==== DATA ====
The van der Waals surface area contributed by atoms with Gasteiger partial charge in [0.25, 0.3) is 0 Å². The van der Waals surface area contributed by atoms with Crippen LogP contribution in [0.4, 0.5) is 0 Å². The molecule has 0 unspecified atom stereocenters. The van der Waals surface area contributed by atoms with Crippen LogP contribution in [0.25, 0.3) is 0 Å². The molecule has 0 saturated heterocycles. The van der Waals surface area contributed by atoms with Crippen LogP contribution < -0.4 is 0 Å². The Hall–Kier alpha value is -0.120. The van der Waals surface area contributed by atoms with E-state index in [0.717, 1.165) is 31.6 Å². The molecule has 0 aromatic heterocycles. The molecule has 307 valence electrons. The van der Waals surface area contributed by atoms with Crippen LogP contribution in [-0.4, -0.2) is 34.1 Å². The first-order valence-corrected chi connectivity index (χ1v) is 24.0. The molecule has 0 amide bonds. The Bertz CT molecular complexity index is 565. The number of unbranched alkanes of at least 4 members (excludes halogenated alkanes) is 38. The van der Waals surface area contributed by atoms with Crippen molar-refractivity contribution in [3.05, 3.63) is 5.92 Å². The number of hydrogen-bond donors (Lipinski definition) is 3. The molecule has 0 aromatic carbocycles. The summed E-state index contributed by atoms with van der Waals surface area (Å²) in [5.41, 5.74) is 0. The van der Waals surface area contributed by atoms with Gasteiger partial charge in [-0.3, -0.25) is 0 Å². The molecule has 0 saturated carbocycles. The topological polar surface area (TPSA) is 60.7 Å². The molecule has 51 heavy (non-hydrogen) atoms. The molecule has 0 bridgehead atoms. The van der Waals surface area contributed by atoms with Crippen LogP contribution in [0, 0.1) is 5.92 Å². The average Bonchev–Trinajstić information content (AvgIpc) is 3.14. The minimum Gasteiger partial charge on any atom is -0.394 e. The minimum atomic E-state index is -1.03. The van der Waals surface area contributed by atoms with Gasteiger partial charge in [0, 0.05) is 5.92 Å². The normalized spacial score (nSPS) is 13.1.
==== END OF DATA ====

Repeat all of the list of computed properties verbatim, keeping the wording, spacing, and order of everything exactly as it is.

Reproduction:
The van der Waals surface area contributed by atoms with Gasteiger partial charge in [0.25, 0.3) is 0 Å². The van der Waals surface area contributed by atoms with Crippen LogP contribution in [0.4, 0.5) is 0 Å². The molecule has 0 unspecified atom stereocenters. The van der Waals surface area contributed by atoms with Crippen LogP contribution in [0.25, 0.3) is 0 Å². The molecule has 0 saturated heterocycles. The van der Waals surface area contributed by atoms with Crippen LogP contribution < -0.4 is 0 Å². The Hall–Kier alpha value is -0.120. The van der Waals surface area contributed by atoms with E-state index in [0.717, 1.165) is 31.6 Å². The molecule has 0 aromatic heterocycles. The molecule has 307 valence electrons. The van der Waals surface area contributed by atoms with Crippen LogP contribution in [-0.4, -0.2) is 34.1 Å². The first-order valence-corrected chi connectivity index (χ1v) is 24.0. The molecule has 0 amide bonds. The Bertz CT molecular complexity index is 565. The number of unbranched alkanes of at least 4 members (excludes halogenated alkanes) is 38. The van der Waals surface area contributed by atoms with Crippen molar-refractivity contribution in [3.05, 3.63) is 5.92 Å². The number of hydrogen-bond donors (Lipinski definition) is 3. The molecule has 0 aromatic carbocycles. The summed E-state index contributed by atoms with van der Waals surface area (Å²) in [5.41, 5.74) is 0. The van der Waals surface area contributed by atoms with Gasteiger partial charge in [-0.3, -0.25) is 0 Å². The molecule has 0 saturated carbocycles. The topological polar surface area (TPSA) is 60.7 Å². The molecule has 51 heavy (non-hydrogen) atoms. The molecule has 0 bridgehead atoms. The van der Waals surface area contributed by atoms with Crippen LogP contribution in [0, 0.1) is 5.92 Å². The average Bonchev–Trinajstić information content (AvgIpc) is 3.14. The minimum Gasteiger partial charge on any atom is -0.394 e. The minimum atomic E-state index is -1.03. The van der Waals surface area contributed by atoms with Gasteiger partial charge in [0, 0.05) is 5.92 Å². The normalized spacial score (nSPS) is 13.1.